Personally, I have absolutely no problem with running chase at trials and I do try and help out at as many as possible (I have 4 booked in already this year), but with a young family, work and other general life commitments I can’t be at every trial.
I do fully understand that running down a field while a dog chases you down and grabs hold of your arm is a fairly daunting prospect for new/inexperienced helpers, and would agree that putting on some training days for interested people is a good thing. The problem is that a few days a year is not (in my opinion) enough time to become experienced enough to do what is actually a complex task. I have probably run 100s, if not 1000s, of chases for dogs of varying shapes, sizes, power to weight ratios, speeds, abilities, etc., and over time have learnt how to move my body in order to time the impact and absorb the force from that impact. As a result I have never injured myself or a dog in any way. With best will in the world, this is not something you could teach someone to do in a day as it requires a lot of practice. Having said this, experience is not the be all and end all. My partner, who despite being a capable and experienced helper, would not be able to safely take bites from some of the dogs currently competing in pd. This is not solely due to the physical size of the dogs, but more so the excessive force with which they hit the helper at the bite impact on a long chase.
The sport of working trials is one where we try and collect points - there is nothing in the rules where extra points are awarded for speed and power on a chase. The exercise is fairly simple, the dog should be under control at the start of the exercise, then on command pursue the moving helper and bite the sleeve. In my mind, if the dog is confident in their abilities, understands the task they are being asked to do, and sees it as the fun sport it is supposed to be, they should bite my arm with a similar level of intensity that they would do if they were chasing their own handler holding a ball on a rope (other toys are available). A dog that is not confident, worried, or overly aroused may well still chase, but will strike and bite with excessive force. If the handler is stood at the start of the exercise worried in case their dog hits too hard and injures the helper, then surely that handler should not be putting their dog in that situation.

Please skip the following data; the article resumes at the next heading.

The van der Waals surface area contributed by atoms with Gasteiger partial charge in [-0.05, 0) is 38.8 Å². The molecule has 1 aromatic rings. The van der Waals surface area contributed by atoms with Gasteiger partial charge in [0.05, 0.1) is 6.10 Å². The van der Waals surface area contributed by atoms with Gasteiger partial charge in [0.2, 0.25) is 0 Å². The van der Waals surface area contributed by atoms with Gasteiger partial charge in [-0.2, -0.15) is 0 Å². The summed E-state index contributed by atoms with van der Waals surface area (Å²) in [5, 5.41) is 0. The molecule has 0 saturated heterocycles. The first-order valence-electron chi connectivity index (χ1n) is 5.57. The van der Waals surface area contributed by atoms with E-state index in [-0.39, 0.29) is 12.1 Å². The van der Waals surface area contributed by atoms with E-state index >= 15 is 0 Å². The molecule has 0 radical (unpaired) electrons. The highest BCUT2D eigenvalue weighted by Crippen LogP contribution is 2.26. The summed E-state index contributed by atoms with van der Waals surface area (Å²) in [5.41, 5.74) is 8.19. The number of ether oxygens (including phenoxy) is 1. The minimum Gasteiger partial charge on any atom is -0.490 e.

Yes, as other people have said, there must be people out there who are training pd dogs for chases, but I have always been puzzled by the fact that I rarely see pd handlers putting a sleeve on and helping out (some do obviously). Now, I appreciate that pd handlers may well be competing, but surely they can’t be competing at every trial there is. Surely if pd handlers are worried about the future of the sport, then they could help in the patrol round? Now, I understand given the average age of handlers in working trials generally (no offence intended ) that this may feel like a daunting prospect, but as I’ve already said, if the dogs are happy and confident then the impact should be minimal. I think the onus should be on the handler to use a little common sense - if their dog uses excessive power on the chase, and they are genuinely worried that it may cause injury, then why are they entering their dog?
I think removing the chase is a mistake, as the next exercise to go would be the recall. If helpers are unwilling to run chase, then why would they want to take the risk of the dog not recalling and being bit? Also, I would be worried that the earlier suggestion of a ‘follow’ and a hide would lead to helpers being bashed about as the dog comes at speed into the hide (at best).
I often find it strange that the chase is the hardest exercise to find helpers for. Simple physics tells us that actually the attack on handler and test of courage should lead to greater impact forces (two colliding objects moving towards each other result in a greater impact than two objects moving in the same direction). But because the distances tend to be much less people seem to view it differently. With this in mind, I think the safest approach would be to just make the chases shorter. If the dogs can’t get up to full speed then the impact would be less.
Nice idea Dave - do you think that such a modification would permit the exercise to be conducted by someone of less skill than [say Dave R] in addition to reducing the risk of injury through falling at speed??